K2 Veps Eri MK43,JM53,M65,KM76,K85,G94,
K3 VHD 219134 MK43,JM53,K83,K85,K88,K89,G03
K3 VHD 16160 KM76,K89,K99,G03
K4 VHD 216803 K85,K89Fomalhaut B. G06 calls "K4+Vk"
K5 V61 Cyg A MK43,JM53,M65,MK73,KM76,K80,
K5 VHD 36003 K89,K99,G03,PM13G06 calls "K5-V"
K6 VHD 120467 K88,K89G06 calls "K5.5V(k)"
K7 V61 Cyg B JM53,MK73,KM76,K80,K88,K89,KHM91,H02
K7 VHD 157881 JM53,H94,H02,G03,PM13
K8 VHIP 111288G06,PM13G06 appends "k" (Ca K emission)
K9 VHIP 3261G06,PM13
References: MK43 = Morgan, Keenan, & Kellman (1943), JM53 = Johnson & Morgan (1953), M65 = Morgan & Hiltner (1965), C69 = Cowley et al. (1969), M71 = Morgan, Hiltner, Garrison (1971), MK73 = Morgan & Keenan (1973), C74 = Cowley & Fraquelli (1974), K76 = Keenan & McNeil (1976), MK78 = Morgan, Abt, Tapscott (1978), K80 = Keenan & Pitts (1980), K83 = Keenan (1983), K85 = Keenan (1985), K88 = Keenan & Yorka (1988), K89 = Keenan & McNeil (1989), K99 = Keenan & Newsom (1999, The Revised Catalog of MK Spectra Types for the Cooler Stars; Keenan's final list), G89 = Gray (1989), GG89 = Gray & Garrison (1989), K91 = Keenan (1991), KHM91 = Kirkpatrick, Henry, & McCarthy (1991), G94 = Garrison (1994; "Anchor standards" ;1994ASPC...60....3G), H94 = Henry et al. (1994), G96 = Garrison & Beattie (1996; "The Brightest Stars"; Observer's Handbook), G01 = Gray et al. (2001), H02 = Henry et al. (2002), G03 = Gray et al. (2003), PMB12 = Pecaut, Mamajek, Bubar (2012), PM13 = Pecaut & Mamajek (2013). Note that not all of the references specifically mention the star as a standard star.

I am still undecided on which G1V, G4V, G6V, and G9V standards are best (or if any of them are adequate), as their use has been somewhat inconsistent in the literature.

Recommendation and Future Work

1) the shear number of Houk classifications, and their obvious utility for various purposes (e.g. characterizing new debris disk and exoplanet host stars, reddening studies, etc.), but also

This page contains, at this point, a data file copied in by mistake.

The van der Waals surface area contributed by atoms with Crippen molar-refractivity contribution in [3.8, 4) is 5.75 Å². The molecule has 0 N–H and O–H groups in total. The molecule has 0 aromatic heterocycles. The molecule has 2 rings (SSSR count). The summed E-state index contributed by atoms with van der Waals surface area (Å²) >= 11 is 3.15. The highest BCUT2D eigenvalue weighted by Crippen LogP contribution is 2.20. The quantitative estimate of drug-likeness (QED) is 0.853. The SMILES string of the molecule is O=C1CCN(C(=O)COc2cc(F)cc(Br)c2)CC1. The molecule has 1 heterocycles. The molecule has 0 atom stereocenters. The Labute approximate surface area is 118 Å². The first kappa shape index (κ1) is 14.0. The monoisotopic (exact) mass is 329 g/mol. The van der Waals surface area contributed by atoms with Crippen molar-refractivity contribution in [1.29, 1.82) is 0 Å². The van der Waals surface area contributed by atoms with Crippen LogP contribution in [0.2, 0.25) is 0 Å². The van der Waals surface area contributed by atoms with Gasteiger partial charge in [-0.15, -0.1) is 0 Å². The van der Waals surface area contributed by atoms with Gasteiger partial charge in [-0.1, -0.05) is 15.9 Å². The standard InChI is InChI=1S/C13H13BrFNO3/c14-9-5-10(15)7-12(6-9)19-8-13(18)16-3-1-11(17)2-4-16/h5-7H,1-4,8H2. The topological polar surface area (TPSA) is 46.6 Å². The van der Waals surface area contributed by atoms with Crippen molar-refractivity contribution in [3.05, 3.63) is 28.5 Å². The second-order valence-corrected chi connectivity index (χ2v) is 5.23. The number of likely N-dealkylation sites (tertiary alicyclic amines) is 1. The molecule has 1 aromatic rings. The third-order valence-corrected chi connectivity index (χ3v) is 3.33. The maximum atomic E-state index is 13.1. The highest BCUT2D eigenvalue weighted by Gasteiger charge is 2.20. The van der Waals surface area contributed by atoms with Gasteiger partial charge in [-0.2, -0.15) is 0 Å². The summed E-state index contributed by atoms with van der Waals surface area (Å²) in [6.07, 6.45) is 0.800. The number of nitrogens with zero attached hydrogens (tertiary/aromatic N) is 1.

2) the modern day acceptance of Keenan's 1980s-era standard star grid defining the F9V-K5V spectral sequence (e.g. Keenan & McNeil 1989; see Gray & Corbally 2009),
it may be worth constructing a look-up table between the Houk and Keenan systems so that samples of classified stars may be more meaningfully intercompared (and differences not simply attributed to error or astrophysical scatter).

In closing, the early-G stars in the Houk Michigan Spectral Survey volumes are not technically on the MK system as realized by Keenan's later compilations of G-dwarf standards which are now in common use (e.g. Keenan & McNeil 1989), but they appear to be systematically different at the ~+-2 subtype level in some places! G2V stars classified using Keenan spectral standard stars are not comparable to the stars classified as "G2V" by Houk. This obviously needs to be taken into account when investigators use spectral types for inferring effective temperatures, intrinsic colors, estimating reddenings and extinctions, etc.

If there are questions about which of the standard stars are probably the best modern-day representation of the MK system, I suggest that you consult my notes on the MK standard stars: I have attempted to assess which standards are best (i.e. have been repeatably used by expert classifiers and listed in compilations), and those which are worst (i.e. those whose types which have changed - sometimes repeatably - over the decades according to expert classifiers). Gray & Corbally (2009; "Stellar Spectral Classification") have reproduced tables of MK standards in Appendix A of their book, however the compilation is not complete (missing especially many Keenan standards), some of the choices of standards are not necessarily the best available (after a thorough literature review), and the compilation is missing many M standards adopted by Kirkpatrick & Henry. That said, Gray & Corbally (2009) is a great resource for understanding spectral classification and a great distillation of the past several decades of literature on the subject.

Acknowledgements: I thank Omar Lopez-Cruz, Giannina Dalle Mese, Miguel Chavez, Richard Gray, Chris Corbally, and Mark Pecaut for discussions over the past several years on spectral classification.